By Any Means Necessary - $2.00 a Day: Living on Almost Nothing in America (2016)

$2.00 a Day: Living on Almost Nothing in America (2016)

Chapter 4

By Any Means Necessary

THERE IS NO MONEY to be made selling blood anymore, but you can sell plasma, a component in blood that is used in a number of treatments for serious illnesses. Selling plasma is so common among the $2-a-day poor that it might be thought of as a lifeblood. It is legal to “donate” up to two times a week, for which a plasma bank will pay you around $30 each time, $60 total. Jennifer Hernandez says she tried this for a while but gave it up because she couldn’t think straight afterward. She can’t afford to be off her game given her current circumstances.

In Johnson City, Tennessee, though, twenty-one-year-old Jessica Compton donates plasma as often as ten times a month—as frequently as the law allows. Plasma Biological Services, the local donation center, is located in a one-story white building fronted with plate glass, with the business name spelled out in large red letters. Jessica is able to donate only when her husband, Travis, has time to keep an eye on their two young daughters, Rachel and Blythe. He can do that pretty frequently these days, because he’s been out of work since the beginning of December, when McDonald’s reduced his hours to zero in response to slow foot traffic. It’s nearly February now.

Both Jessica and Travis are of slight build. Travis is a towhead, but Jessica’s fair skin and elfin features stand in contrast to a cloud of smoky black hair. Their daughter Rachel, at four, is an electric and precocious child. Blythe, whose blond hair is cut to chin length, making it spin around her tiny face when she shakes her head, is two. She’s tiny—too small to walk the one and a half miles to Johnson City’s downtown from the family’s front door. But mom and dad are constantly back and forth between the apartment and that part of town, seeking a warm spot in the library, with its reading materials, kids’ activities, and Internet connection, which is so critical to finding a job. Thus, Blythe virtually lives in the pink stroller the family acquired at the local Salvation Army. Sometimes it’s a bed—she takes naps there—and sometimes it’s a hideout. She loves to burst forth from beneath the sunshade, hair standing on end with static electricity.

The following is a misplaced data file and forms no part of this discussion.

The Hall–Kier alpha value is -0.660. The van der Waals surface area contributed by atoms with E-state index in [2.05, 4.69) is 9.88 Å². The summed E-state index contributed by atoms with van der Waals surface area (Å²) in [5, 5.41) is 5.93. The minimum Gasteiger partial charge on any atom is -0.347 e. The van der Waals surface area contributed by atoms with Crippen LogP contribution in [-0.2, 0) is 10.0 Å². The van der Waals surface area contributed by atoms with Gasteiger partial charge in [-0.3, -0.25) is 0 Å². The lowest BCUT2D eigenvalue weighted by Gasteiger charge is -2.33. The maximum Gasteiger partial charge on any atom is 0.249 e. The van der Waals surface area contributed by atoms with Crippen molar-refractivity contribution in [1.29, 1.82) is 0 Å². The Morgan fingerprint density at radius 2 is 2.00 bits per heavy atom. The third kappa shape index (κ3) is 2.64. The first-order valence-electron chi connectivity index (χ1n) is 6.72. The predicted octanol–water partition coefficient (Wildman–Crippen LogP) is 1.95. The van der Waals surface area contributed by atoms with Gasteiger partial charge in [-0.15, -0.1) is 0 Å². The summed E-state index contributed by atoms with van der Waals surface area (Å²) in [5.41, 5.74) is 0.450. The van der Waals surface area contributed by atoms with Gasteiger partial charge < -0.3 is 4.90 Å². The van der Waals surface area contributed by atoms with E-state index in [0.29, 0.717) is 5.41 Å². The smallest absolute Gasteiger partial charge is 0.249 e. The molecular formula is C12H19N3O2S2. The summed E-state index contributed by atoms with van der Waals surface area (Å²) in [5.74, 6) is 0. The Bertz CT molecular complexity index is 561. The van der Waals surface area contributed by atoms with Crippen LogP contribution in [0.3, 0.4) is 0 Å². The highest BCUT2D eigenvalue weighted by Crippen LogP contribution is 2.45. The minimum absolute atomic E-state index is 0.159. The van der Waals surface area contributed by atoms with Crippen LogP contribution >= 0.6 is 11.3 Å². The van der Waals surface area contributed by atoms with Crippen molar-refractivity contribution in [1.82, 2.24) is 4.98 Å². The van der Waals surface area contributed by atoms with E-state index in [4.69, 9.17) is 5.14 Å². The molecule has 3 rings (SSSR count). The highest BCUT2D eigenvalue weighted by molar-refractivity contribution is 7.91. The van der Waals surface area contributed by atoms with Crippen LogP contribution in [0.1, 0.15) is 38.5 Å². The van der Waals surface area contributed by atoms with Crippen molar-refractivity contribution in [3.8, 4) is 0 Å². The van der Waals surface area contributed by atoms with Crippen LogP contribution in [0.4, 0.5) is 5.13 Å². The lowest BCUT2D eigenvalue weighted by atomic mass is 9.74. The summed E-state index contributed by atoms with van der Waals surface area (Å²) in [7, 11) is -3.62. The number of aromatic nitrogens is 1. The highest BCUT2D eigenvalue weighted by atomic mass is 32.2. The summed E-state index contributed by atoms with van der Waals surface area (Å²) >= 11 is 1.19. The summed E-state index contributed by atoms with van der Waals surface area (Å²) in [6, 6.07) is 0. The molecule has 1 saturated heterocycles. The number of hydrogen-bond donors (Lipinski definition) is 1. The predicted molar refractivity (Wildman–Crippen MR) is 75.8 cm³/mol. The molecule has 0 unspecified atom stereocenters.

Travis says his mother “dipped out” on his family when he was in third grade. Not long afterward, his father started “drinking alcohol, eating Xanax, smoking crack.” By the time Travis reached fourteen, his dad was a full-blown cocaine addict. His mother made a brief reappearance when he was in eighth grade, only to disappear again a few months later. During those years, Travis thought often about suicide. “I hated myself,” he recalls.

When Travis was about seventeen, he ran across Jessica’s profile on Facebook. “God, she was gorgeous,” he says. It took a full month—“forever,” in Travis’s estimation—for him to convince Jessica to go out with him. Just a few weeks later, “I guess, we fell in love. It was just four months and she was pregnant with Rachel.”

With a baby on the way, Travis was desperate to learn a trade, so he enrolled in YouthBuild, a program that offered prevocational training in basic construction skills plus GED courses. And it paid students to attend. Travis got to work on homes being constructed by Habitat for Humanity one week, and he took job training classes the next. He loved the hands-on learning and spun dreams of becoming an architect. It took him a year to earn his training certificate and pass the GED. But after graduation, McDonald’s was the only place he could land a job, at minimum wage and part-time hours. Since then, he’s had one job after another, but they’ve all been temporary gigs. Most recently, he was back at the same fast-food joint where he had started, until that ended once again. Right now, walking Jessica to the plasma clinic and back, kids in tow, is the most important job he has.

Upon arriving at Plasma Biological Services, Jessica checks in. A regular donor, she can bypass the initial, time-consuming full-on health screening. Instead, she proceeds to a kiosk, rhythmically clicking the mouse to answer the required questions about her health. “When you get there, they have you fill out … twenty-two questions … They ask you about your health and, like, if you’ve had any recent tattoos or been in jail or had any piercings lately … Yeah, if you get a tattoo or something, you got to tell them, and then you got to wait like six months and then they let you come back.” Travis has too many tattoos and doesn’t remember the exact times and places he acquired all of them, details that the plasma center requires. He says he has been told he “need not come by” to donate.

After completing these initial steps, Jessica sits in the waiting room, listening for her name to be called. Then “they take your blood pressure and your temp. And then if everything is okay, you wait and get your finger pricked to test for your iron and your protein and stuff … Usually, it be during my time of the month that my iron really goes down.” Lately, the iron pills Jessica has tried haven’t been working. This terrifies her, because “donating” is the cash bedrock of the family’s finances right now. The phlebotomist in charge of the finger pricking has told her that “if the iron pills don’t help, [it means] I could be, like, anemic.” Anemics are barred from donating.

Today, like other days, she’s nervous. What will happen if she is not allowed to give plasma? The family desperately needs the $30. They’re now nearly three months behind on the rent. Travis often stands at the kitchen window of their cramped one-bedroom apartment as if transfixed—on the lookout for the sheriff, who might show up at any time to evict them.